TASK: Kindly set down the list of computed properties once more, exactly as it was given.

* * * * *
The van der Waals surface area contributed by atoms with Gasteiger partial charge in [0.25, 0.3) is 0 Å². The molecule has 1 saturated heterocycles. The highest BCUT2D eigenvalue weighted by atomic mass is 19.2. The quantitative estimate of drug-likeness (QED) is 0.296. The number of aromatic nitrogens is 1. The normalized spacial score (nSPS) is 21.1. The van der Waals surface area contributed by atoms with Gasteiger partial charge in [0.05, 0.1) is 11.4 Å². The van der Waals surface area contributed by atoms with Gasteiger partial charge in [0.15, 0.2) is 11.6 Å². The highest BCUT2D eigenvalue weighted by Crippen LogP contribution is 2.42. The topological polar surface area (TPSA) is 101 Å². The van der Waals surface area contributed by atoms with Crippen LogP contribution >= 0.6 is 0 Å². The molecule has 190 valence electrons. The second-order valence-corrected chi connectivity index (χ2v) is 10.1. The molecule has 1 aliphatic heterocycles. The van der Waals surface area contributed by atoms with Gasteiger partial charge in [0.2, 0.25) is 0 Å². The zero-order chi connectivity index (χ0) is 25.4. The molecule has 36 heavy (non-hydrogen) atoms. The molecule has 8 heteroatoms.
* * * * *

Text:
The van der Waals surface area contributed by atoms with Gasteiger partial charge in [0.25, 0.3) is 0 Å². The molecule has 1 saturated heterocycles. The highest BCUT2D eigenvalue weighted by atomic mass is 19.2. The quantitative estimate of drug-likeness (QED) is 0.296. The number of aromatic nitrogens is 1. The normalized spacial score (nSPS) is 21.1. The van der Waals surface area contributed by atoms with Gasteiger partial charge in [0.05, 0.1) is 11.4 Å². The van der Waals surface area contributed by atoms with Gasteiger partial charge in [0.15, 0.2) is 11.6 Å². The highest BCUT2D eigenvalue weighted by Crippen LogP contribution is 2.42. The topological polar surface area (TPSA) is 101 Å². The van der Waals surface area contributed by atoms with Crippen LogP contribution >= 0.6 is 0 Å². The molecule has 190 valence electrons. The second-order valence-corrected chi connectivity index (χ2v) is 10.1. The molecule has 1 aliphatic heterocycles. The van der Waals surface area contributed by atoms with Gasteiger partial charge in [0.2, 0.25) is 0 Å². The zero-order chi connectivity index (χ0) is 25.4. The molecule has 36 heavy (non-hydrogen) atoms. The molecule has 8 heteroatoms.